One support person missed his hand off and had to race uphill to try again. He didn't make it. That cyclist would have to request water from the caravan a bit later in the ride.

The night's accomodation
Photo: © Billy Cornelius
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Once the stragglers went by and then the race caravan, Ryan and I got back in our car and headed up the road. Now the caravan was much larger, with probably twice as many cars. We slowly made our way up the hill toward Idaho City for the finish. We had no idea what was happening, and didn't find out till we located our team after the finish. We begin recuperative operations, doling out fresh clothes, fuel, and liquids. Coke is very popular with out team. As we'd heard, Petra Rossner won the bunch sprint, with Jolanta Polikeviciute, Anna Millward, and Diana Ziliute rounding out the rest. Our team did well, with Svetlana Samokhvalova placing eighth and Vera Carrara tenth. Before the awards ceremony was over, we quickly packed up and headed to Stanley, about a 2.5 hour drive north-east of Idaho City.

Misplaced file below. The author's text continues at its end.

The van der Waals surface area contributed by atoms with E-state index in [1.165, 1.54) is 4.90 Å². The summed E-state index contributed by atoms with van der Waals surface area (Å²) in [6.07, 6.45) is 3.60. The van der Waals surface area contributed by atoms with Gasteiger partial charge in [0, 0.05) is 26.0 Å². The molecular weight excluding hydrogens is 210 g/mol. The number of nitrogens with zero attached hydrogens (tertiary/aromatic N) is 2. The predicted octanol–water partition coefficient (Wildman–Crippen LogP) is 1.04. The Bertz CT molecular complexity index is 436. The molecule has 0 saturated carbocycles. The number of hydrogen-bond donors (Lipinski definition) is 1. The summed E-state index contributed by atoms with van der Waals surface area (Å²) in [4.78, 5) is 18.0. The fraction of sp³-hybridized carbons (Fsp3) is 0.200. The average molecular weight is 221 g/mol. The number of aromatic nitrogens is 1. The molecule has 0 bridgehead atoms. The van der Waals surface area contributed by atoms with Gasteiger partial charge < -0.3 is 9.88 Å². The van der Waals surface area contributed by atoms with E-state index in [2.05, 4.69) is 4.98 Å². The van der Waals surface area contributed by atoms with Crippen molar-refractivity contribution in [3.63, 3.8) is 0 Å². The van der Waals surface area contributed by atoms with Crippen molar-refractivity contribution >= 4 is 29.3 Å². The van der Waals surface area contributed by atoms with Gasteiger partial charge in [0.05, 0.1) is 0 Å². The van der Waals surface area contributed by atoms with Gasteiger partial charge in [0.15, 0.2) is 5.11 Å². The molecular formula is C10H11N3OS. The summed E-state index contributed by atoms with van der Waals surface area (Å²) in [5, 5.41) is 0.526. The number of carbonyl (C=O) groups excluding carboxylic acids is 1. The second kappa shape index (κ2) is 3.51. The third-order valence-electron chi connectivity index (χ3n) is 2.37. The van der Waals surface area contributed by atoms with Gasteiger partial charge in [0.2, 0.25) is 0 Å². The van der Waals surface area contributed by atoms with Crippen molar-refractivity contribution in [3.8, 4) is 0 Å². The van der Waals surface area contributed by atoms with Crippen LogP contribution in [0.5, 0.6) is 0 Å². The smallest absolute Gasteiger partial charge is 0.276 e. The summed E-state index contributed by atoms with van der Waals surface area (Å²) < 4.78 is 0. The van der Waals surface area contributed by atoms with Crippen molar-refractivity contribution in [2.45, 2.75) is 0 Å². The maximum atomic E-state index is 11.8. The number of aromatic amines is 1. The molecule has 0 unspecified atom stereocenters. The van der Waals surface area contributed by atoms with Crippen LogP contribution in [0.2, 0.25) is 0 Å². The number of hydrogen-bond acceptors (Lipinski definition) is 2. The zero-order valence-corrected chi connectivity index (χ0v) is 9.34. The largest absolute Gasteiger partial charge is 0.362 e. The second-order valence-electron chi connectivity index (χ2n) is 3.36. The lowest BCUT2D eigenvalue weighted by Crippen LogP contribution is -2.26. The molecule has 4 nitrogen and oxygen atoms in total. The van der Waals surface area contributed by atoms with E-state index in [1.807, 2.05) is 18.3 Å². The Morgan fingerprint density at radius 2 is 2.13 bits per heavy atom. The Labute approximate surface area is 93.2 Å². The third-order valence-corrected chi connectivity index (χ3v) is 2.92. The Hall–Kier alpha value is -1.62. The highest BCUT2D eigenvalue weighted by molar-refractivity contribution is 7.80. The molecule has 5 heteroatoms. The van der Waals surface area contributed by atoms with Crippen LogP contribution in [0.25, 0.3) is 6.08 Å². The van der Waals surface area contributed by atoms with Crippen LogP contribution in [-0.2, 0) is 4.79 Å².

In Stanley (next to the Sawtooth mountains) we found our hotels and I finally got to do something significant - wash the bikes. We were staying at a nice cabin next to the Saturn team. One of their mechanics, Ian Sherburne let me borrow a chain keeper. I enjoyed eaves-dropping on the Saturn team as they talked about today's race, tonight's dinner plans, and tomorrow's route.

Drying wheels
Photo: © Billy Cornelius
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It took me about two hours to wash two bikes. First, remove the wheels. Then degrease and rinse the rear wheel cassette. Then wash all 12 wheels in soapy water. Next, mount each bike in the repair stand and degrease and rinse the drive train. We used my bike stand because Walter is unable to bring everything he needs to the US when the team races here. I'm glad to see it used so much. After degreasing, the entire bike is washed in soapy water and rinsed. I set up all these frames and wheels in the sun to dry. Walter came back later to re-assemble and tune.

Next I ran into town to refill my car and to run some errands for Walter. By 8pm I had some free time to go for a ride. I brought my urban bike so I could ride whatever was available, roads or trail. By 10pm I was back and showered. I brought most of my food for the trip so while I had my first real meal of the day and sorted out the pictures I'd taken, and wrote this journal. I've also brought an HP DeskJet 970 photo quality printer with me, so I printed out several 8x10s gave them to the athletes. Shameless plug for HP there. I hit the sack at midnight.

Till tomorrow